Being Your Own Boss Essay Outline

Do you count the minutes until you can leave your job for the day? Does waking up and realizing it's Monday give you a sense of dread? Do you daydream about starting a small business? If so, stop dreaming and start living. This is the year you quit your job and become your own boss.

If you think you are ready to become your own boss, I've developed the perfect system to plan your escape from Corporate America.

Plot Your Escape
I remember when I was just like you. I had my so-called "dream job," but as the years went on, and I got one obnoxious boss after the next, I became miserable. I was getting headaches on the way to work in the morning. I had thoughts of starting my own business way back in college, and I realized that the only way I was going to be happy was to finally pursue it. I used every spare moment to plan my new business.

That was nearly 17 years ago. Along the way I made many expensive mistakes, but I believe, I went through all of that to help you sidestep all the potential pitfalls starting a business. According to the Small Business Administration, seven out of 10 new businesses survive at least 2 years, half at least 5 years.

One of things you must do is create a plan for your new business. I've created a 12-month planning process to starting a successful business. To give yourself the best odds of making it in business try the Emerson Planning System which can be found in full details in my bestselling book Become Your Own Boss in 12 Months, 2nd Edition. Here's a quick summary of my 6 step process.

Get Your Life Plan Together: Regardless of your business idea, you must first figure out what you want out of life. By developing a life plan, it will enable you to build a business that aligns with your life goals. Too many people start businesses that are not good for them and their families. Your life plan should outline your financial, personal, learning, and retirement goals. You need a life plan before you even write a business plan.

Create Your Financial Plan: Can you afford to become an entrepreneur? Can you go without a paycheck for a year or two? Your ability to save has everything to do with your ability to start a business. You'll need to develop a financial plan first. Start by calculating your net worth. Develop a budget. Over the next 12 months, try saving 20%-40% of every paycheck. You should also have a 750 or higher credit score. You also need to save more money while also eliminating as much debt as possible.

Assess Your Business Concept: You should look at what skills you have and what skills you need to run your new business. Be honest when making your list of skills. If you are not sure about them, ask three people close you to what they think are your best skills. You may need to learn some skills, so we willing to work part-time for a business like the one you want to start.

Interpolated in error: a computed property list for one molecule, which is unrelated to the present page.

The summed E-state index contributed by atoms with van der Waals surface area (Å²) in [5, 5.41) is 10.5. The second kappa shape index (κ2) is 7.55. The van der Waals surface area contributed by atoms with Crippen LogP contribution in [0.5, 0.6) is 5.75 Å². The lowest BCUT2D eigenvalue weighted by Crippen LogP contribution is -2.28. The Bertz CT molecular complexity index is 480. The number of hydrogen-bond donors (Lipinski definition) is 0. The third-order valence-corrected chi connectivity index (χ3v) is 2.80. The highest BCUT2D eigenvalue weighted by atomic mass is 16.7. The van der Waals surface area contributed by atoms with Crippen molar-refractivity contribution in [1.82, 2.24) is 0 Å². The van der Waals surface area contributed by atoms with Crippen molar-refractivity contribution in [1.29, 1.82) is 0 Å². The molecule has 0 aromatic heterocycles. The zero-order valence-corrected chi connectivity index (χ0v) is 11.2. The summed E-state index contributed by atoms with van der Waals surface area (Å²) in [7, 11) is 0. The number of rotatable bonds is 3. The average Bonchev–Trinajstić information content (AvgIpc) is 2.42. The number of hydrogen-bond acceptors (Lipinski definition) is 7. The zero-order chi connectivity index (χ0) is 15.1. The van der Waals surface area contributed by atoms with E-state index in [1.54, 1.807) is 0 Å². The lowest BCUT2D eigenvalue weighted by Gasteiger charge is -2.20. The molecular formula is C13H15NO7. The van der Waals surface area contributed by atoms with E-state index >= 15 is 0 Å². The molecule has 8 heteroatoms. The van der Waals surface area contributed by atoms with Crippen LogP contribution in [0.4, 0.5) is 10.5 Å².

Develop a Solid Marketing Plan: The most important questions about your business idea are: who's buying and why will they buy from you? Business success these days is all about niche marketing. I suggest you develop a marketing plan before the business plan to make sure there is a viable market for your product or service. Just remember, if everyone can use your business no one will. Focus on a specific customer.

Build Up Your Business Plan: A well thought out business plan is your roadmap for success. You must plan for success; it will not just happen to you. Developing your business plan will help you think through how you are going to generate sales, your distribution channel and how many sales you will need generate each month, quarter and year to make money. Don't be one of those business owners who spends more time working on your logo than you spend working on your business plan. I suggest starting out on bplans.com looking at some sample business plans, then use business plan software such as Enloop.com or liveplan.com Then, enroll in a business plan class at a SBDC Small Business Development Center or local community college to finish the business plan. Typically, you need to interact with a human so you can ask questions to finish your financials plan.

Moonlight as an Entrepreneur: It's best to be a side hustler at first. It's 12-18 months for the average small business to break even, so don't believe you'll be paying yourself much during that time. Use your evenings and weekends to launch your business. You can find more time in the day if you start working flex hours, stop watching TV, scale back on volunteer service, operate with less sleep. Here's a blog series on The Do's and Don't of Side Hustling.

You might not have 12 months to plan a new business. You can do what I did and take just six months to start a business, but the challenge with that approach is you learn plenty of lessons the hard way, and that can be expensive. Twelve months might seems like a long time, but the longer you plan, the more research you'll do, and the more money you save, and the more likely you are to succeed in business. Grab a copy of my book Become Your Own Boss in12 Months, 2nd Edition. It will give you a head start as you set out on this new journey called entrepreneurship.

Melinda F. Emerson, SmallBizLady is America's #1 small business expert. She is an author, speaker and small business coach whose areas of expertise include small business start-up, business development and social media marketing. She writes a weekly column for the New York Times, publishes a resource blog, www.succeedasyourownboss.com, which is syndicated through The Huffington Post. She also hosts a weekly talk show on Twitter called #SmallBizChat for small business owners. As a brand, she reaches 1.5 million entrepreneurs a week on the internet. As CEO of Quintessence Multimedia, Melinda develops audio, video and written content to fulfill her mission to end small business failure. Forbes Magazine named Melinda Emerson one of the #1 Woman for Entrepreneurs to follow on Twitter. Melinda has been featured on MSNBC, Fox News, NBC Nightly News and in Fortune, The Washington Post, USA Today, Wall Street Journal and Black Enterprise. She is the bestselling author of "Become Your Own Boss in 12 months; A Month-by-Month Guide to a Business That Works," and the ebook How to Become a Social Media Ninja; 101 Ways to Dominate Your Competition Online.